It couldn’t hurt to start with some empathy
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Hey there, time traveller!
This article was published 27/08/2021 (402 days ago), so information in it may no longer be current.
If we’ve learned anything during this pandemic, I would hope it would be this: Everyone is fighting a battle. Some are more obvious and visible. Others are bubbling well below the surface, hidden behind a brave face and stiff upper lip.
This applies across the board, regardless of your profession, the size of your paycheque or the number of social media friends and followers you may have. As the late, great Robin Williams once said, expanding on the original wise words first credited to Plato: “Be kind. Always.“
A lovely sentiment, for sure. Unfortunately, it’s one that far too often gets tossed aside in favour of snap judgment, ridicule, scorn and cruelty.
Which brings me to my point today. Imagine, for a moment, believing Winnipeg Jets defenceman Josh Morrissey is “terrible.” That he is “garbage.” That he’s “phoning it in after the big contract.” That’s just a small sampling of the scorching hot takes I’ve seen in my Twitter feed over the last few months.
They couldn’t be more wrong. And I hope those folks are feasting on a huge helping of humble pie these days after learning about the hell Morrissey and his family were quietly going through last season.
Morrissey's biggest battle
They were opponents he got very familiar with last season, from Connor McDavid and Auston Matthews to Elias Pettersson and those pesky Tkachuk brothers. And a steady diet of Canadian hockey superstars certainly took a toll.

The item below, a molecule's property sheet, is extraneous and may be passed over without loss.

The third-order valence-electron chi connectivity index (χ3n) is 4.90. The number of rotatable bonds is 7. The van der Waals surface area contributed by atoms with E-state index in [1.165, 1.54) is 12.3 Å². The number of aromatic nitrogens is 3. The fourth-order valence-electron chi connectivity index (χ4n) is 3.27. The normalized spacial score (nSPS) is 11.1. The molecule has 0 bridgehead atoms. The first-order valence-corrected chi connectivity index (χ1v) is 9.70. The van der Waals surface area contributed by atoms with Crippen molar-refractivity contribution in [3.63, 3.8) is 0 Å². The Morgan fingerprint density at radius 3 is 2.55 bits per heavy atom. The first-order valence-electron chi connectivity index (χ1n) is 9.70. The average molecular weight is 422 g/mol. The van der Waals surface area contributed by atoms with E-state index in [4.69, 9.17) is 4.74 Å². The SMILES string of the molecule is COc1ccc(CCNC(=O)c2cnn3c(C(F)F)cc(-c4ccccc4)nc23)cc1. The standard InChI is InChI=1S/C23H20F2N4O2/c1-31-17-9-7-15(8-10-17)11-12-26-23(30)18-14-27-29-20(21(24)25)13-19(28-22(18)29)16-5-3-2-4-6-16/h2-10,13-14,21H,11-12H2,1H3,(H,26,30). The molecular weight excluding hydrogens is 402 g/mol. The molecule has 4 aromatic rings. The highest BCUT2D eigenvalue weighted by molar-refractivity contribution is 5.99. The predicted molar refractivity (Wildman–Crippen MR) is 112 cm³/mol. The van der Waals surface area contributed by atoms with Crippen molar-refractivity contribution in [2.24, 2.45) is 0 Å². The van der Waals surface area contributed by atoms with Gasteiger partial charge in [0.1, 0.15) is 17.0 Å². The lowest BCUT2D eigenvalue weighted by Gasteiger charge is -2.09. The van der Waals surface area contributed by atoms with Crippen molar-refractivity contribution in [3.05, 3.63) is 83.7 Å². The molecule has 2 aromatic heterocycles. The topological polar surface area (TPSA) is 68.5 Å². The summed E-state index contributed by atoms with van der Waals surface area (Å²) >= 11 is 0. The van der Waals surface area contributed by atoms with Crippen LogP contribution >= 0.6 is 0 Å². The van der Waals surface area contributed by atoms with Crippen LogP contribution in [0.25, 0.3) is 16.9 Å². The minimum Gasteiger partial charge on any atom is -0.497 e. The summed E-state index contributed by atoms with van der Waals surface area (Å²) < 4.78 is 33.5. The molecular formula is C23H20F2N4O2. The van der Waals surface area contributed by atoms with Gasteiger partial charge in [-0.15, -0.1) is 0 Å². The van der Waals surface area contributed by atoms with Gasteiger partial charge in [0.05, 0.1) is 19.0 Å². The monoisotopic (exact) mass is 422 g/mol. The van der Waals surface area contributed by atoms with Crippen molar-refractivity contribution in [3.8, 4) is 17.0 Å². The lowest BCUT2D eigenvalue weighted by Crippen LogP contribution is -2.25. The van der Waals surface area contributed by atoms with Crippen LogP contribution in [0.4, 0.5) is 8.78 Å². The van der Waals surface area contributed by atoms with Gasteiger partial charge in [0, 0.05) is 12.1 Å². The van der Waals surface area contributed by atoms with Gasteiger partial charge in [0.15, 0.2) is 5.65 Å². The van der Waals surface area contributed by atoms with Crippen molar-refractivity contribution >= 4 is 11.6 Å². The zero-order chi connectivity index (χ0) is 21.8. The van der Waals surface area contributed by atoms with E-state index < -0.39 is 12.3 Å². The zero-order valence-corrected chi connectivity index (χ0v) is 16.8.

For Josh Morrissey, however, his biggest battle wasn’t happening in the defensive zone, in Connor Hellebuyck’s crease, or while quarterbacking the Winnipeg Jets power play. It was far away from the rink, back home in Calgary, and there was absolutely nothing he could do to stop the inevitable.
His father was dying.
“There’s no doubt it was a challenge. I’m not going to lie,” an emotional Morrissey told the Free Press this week of playing this past season, knowing time with his biggest fan was fleeting and a global pandemic combined with the strict rules governing his profession meant they had to largely stay apart.
This is a player who was literally working out in a barn prior to the start of the campaign, skating alone on a tiny strip of ice rather than his usual group of other Alberta-area players so he wouldn’t risk bringing COVID-19 to his immunocompromised father while he began chemotherapy and radiation. Who played 56 regular-season games, including several in his hometown of Calgary, without his biggest fan in attendance the way he normally would have been. Who could only speak with him on the phone after games, rather than face-to-face, as the terrible disease began to take its toll.
I don’t care what you do for a living — teacher, plumber, letter carrier, stay-at-home parent, accountant or professional hockey player — there’s no easy way, no quick fix, for playing with a heart that is breaking in real time.